Horn Book Review
An intimate story about coping with loss, Nelson's first novel is tender, romantic, and loaded with passion. Perfectly content to shadow her high-wattage older sister throughout her seventeen years, clarinet player and secret poet Lennie is utterly devastated when Bailey dies suddenly. The pain is unbearable and hits continually: "My sister dies over and over again, all day long." Her profound loss awakens unexpected new feelings in Lennie; everything becomes more raw and intense, including inexplicable sexual desires. Most confusing is a fierce mutual attraction to Bailey's boyfriend, Toby. No one besides Toby "gets" how Lennie feels -- not even Gram or Lennie's best friend Sarah -- but their moments of frantic groping in search of some comfort leave Lennie feeling guilty and ashamed. Into her darkest hour appears bright, beautiful new boy Joe Fontaine, a brilliant musician with a contagious grin "the size of the continental United States." Showing up daily with breakfast and helping her regain her confidence in the clarinet, Joe might just be "the one" -- that is, if the thing with Toby doesn't wreck everything. The story is set in a dreamy, hippie northern California town, where Lennie's Gram is the local "garden guru" and Lennie's giant, pot-smoking uncle Big is the resident swain. In the wake of tremendous loss, Lennie embraces her own life at last, free to pursue her dreams. From HORN BOOK, (c) Copyright 2010. The Horn Book, Inc., a wholly owned subsidiary of Media Source, Inc. No redistribution permitted.
Kirkus Book Review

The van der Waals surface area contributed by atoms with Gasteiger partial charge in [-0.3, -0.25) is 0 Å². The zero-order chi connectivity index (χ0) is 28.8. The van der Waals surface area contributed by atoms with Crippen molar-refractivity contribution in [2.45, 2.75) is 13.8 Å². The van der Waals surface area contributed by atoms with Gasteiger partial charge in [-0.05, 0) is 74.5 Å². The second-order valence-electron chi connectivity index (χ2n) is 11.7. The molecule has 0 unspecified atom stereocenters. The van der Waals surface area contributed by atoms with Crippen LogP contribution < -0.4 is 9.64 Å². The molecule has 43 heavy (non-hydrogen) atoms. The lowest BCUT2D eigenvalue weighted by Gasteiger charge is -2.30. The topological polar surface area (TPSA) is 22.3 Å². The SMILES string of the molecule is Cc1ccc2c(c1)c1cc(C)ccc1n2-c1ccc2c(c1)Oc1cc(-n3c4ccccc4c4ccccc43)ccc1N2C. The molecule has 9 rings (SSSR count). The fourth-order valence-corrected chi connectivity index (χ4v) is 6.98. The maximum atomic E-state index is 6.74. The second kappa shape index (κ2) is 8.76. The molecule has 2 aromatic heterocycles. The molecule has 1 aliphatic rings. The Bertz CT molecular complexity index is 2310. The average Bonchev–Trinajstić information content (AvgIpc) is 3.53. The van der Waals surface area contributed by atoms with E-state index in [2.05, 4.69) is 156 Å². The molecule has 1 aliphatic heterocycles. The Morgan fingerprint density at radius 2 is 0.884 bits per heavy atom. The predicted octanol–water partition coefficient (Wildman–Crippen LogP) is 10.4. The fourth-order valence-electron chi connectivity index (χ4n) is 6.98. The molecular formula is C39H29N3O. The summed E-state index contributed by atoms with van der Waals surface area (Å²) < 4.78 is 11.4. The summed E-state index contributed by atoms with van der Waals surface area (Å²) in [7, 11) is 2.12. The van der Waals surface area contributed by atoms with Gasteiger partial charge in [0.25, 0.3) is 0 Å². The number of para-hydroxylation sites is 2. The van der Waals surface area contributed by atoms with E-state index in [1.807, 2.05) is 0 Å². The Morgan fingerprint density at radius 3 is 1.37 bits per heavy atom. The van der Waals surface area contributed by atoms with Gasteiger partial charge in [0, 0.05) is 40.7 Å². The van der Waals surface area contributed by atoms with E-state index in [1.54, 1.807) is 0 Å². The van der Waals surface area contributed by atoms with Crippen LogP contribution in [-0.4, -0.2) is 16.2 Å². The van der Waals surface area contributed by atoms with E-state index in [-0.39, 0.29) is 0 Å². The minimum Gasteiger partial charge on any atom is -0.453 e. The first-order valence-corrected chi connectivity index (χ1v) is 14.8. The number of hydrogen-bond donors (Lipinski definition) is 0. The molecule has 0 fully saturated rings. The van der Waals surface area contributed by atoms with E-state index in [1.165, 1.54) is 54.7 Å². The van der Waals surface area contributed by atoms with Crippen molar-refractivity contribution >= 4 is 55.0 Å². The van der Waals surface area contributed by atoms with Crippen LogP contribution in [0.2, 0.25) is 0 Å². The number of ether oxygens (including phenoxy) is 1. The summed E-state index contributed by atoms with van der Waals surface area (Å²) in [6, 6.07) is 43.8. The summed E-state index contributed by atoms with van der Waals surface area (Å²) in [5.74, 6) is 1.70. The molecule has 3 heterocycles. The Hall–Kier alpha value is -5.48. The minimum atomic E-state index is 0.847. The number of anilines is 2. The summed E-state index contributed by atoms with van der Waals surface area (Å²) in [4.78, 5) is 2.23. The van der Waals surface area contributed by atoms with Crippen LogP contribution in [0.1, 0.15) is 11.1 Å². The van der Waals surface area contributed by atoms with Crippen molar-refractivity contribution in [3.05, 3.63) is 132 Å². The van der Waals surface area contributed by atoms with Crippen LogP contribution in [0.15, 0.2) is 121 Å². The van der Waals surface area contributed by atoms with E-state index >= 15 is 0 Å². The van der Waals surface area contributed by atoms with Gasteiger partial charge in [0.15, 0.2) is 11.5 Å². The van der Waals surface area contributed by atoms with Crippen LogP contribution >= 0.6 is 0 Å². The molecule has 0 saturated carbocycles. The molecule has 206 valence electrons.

Lennie, 17, has always been content with her role as the girl in the background, playing sidekick to her dramatic older sister, Bailey. After Bailey's sudden death, Lennie finds herself receiving a lot of attention from her peers and her family. Not one but two boys are interested in her: Toby, Bailey's boyfriend, and Joe, an artistic newcomer from France. Lennie loves them both for different reasons, but she almost destroys her relationship with Joe when he catches her kissing Toby. Romantics need not despair, for Joe is also the one who encourages her to rediscover her love of playing the clarinet, an activity that starts her on her path to becoming more independent. Lennie's losses are both heartfelt and appropriately literary and artsy, but her feelings and self-discovery often get buried in the many plotlines. Tied in with Bailey's death are the loss of Lennie's mother, her obsession with Wuthering Heights and her uncle's role as the town Casanova. This well-intentioned story about love and loss too often gets tangled in its own emo. (Fiction. YA) Copyright Kirkus Reviews, used with permission.